Justin Gatlin is coming back from a doping ban to prove he is a legitimate champion. Tyson Gay wants to see if he can overcome a hip injury. And Bryshon Nellum was shot three times in the legs.
But all three have taken their comeback tales to an Olympian level by qualifying for the London Olympics at the US Track and Field Trials, Gatlin and Gay in the men's 100 meters and Nellum by finishing third in the men's 400.
Gatlin won 2004 Olympic 100m gold but could not defend his title at Beijing while serving a four-year doping ban, but at age 30 ran a personal best of 9.80 to win Sunday's 100m trials final, .05 under his Olympic winning time in 2004.
"The race was a blur," Gatlin said. "I knew getting out of the blocks was crucial. The middle phase had to be flawless and I had to have good technique to get to the line."
Restoring his reputation after his doping ban has been an even harder run.
"I've heard a lot of words over the past year or so -- my road, redemption, my journey," Gatlin said. "I was just sticking to what I know -- being a fast runner, breaking it down to its simplest form and just competing.
"I have been through some dark past. What has kept me going is the faith of my fans knowing I am a legitimate athlete. I've been tested multiple times since I have been back. I'm a clean athlete. I'm focused on that."
Gay, who was second in 9.86, had returned only two weeks earlier from right hip surgery last year.
"I couldn't even jog until March," he said. "I had a lot of doubts. It was just a thing I had to go through. It definitely held up. I had two physios here to help get me through the rounds. The plan worked. It held up pretty well."
Now Gay, whose 30th birthday on August 9 is four days after the Olympic 100 final, is confident heading to London.
"I feel real good about my chances," he said. "Stay healthy, that's the main thing right now."
Nellum was shot after a 2008 college party by gang members who mistook him for a rival.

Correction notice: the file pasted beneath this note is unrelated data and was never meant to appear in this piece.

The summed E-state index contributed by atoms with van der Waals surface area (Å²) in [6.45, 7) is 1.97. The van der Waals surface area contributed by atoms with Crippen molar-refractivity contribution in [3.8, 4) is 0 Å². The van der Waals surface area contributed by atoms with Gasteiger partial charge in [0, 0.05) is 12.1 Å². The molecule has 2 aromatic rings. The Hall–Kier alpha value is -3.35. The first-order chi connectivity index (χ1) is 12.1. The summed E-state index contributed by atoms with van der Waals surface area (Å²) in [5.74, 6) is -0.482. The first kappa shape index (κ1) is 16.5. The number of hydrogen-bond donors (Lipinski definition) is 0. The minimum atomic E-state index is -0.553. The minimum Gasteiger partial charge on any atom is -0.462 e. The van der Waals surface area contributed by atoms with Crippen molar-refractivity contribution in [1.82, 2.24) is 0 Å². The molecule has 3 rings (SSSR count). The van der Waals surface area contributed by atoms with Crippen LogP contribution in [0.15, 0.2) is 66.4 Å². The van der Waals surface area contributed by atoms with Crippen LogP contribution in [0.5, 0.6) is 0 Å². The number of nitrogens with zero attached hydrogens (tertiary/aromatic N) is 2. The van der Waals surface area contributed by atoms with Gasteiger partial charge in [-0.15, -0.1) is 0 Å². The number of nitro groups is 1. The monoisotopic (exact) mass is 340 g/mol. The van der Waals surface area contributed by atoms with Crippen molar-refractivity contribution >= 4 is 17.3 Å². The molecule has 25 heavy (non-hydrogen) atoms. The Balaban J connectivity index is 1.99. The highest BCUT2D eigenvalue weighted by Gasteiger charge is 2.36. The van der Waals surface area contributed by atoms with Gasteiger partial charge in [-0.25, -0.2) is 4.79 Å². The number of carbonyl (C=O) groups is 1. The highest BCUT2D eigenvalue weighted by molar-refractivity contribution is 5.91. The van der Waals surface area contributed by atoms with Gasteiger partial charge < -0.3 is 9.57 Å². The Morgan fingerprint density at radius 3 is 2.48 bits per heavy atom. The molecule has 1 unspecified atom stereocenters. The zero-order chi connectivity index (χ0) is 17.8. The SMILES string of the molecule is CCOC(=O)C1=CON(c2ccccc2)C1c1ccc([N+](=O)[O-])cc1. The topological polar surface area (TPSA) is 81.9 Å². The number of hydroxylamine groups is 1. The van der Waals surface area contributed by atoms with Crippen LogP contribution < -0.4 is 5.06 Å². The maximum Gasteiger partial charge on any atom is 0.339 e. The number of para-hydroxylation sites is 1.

"It's crazy because I never did fall to the ground. I kept going, just to run to safety," he said. "I hopped and skipped on one leg to safety. And ever since then I've just been recovering."
Nellum feared he might never walk again, much less run in the Olympics. But after three surgeries, the most recent on his left hamstring last August, he ran a personal best of 44.80 to qualify for London.
"What doesn't break you makes you stronger," Nellum said. "I just feel like whatever happened, it happened for a reason and now I'm just trying to be a better person and be a better athlete. I think this all just made me stronger.
"This is a dream come true."
Gatlin has lived the golden dream and the doping nightmare and prefers to leave both behind him for now.
"I've no chip on my shoulder or vendetta. It's not about judging myself," Gatlin said. "Right now I'm focused on what's in front of me."
That is the London Olympics and a 100m showdown with the man who replaced him as Olympic champion in 2008, world record-holder Usain Bolt of Jamaica.
"He's a great runner and a great talent," Gatlin said. "I'm ready for London. If that guy is out there I'm going to just prepare to race against him as well."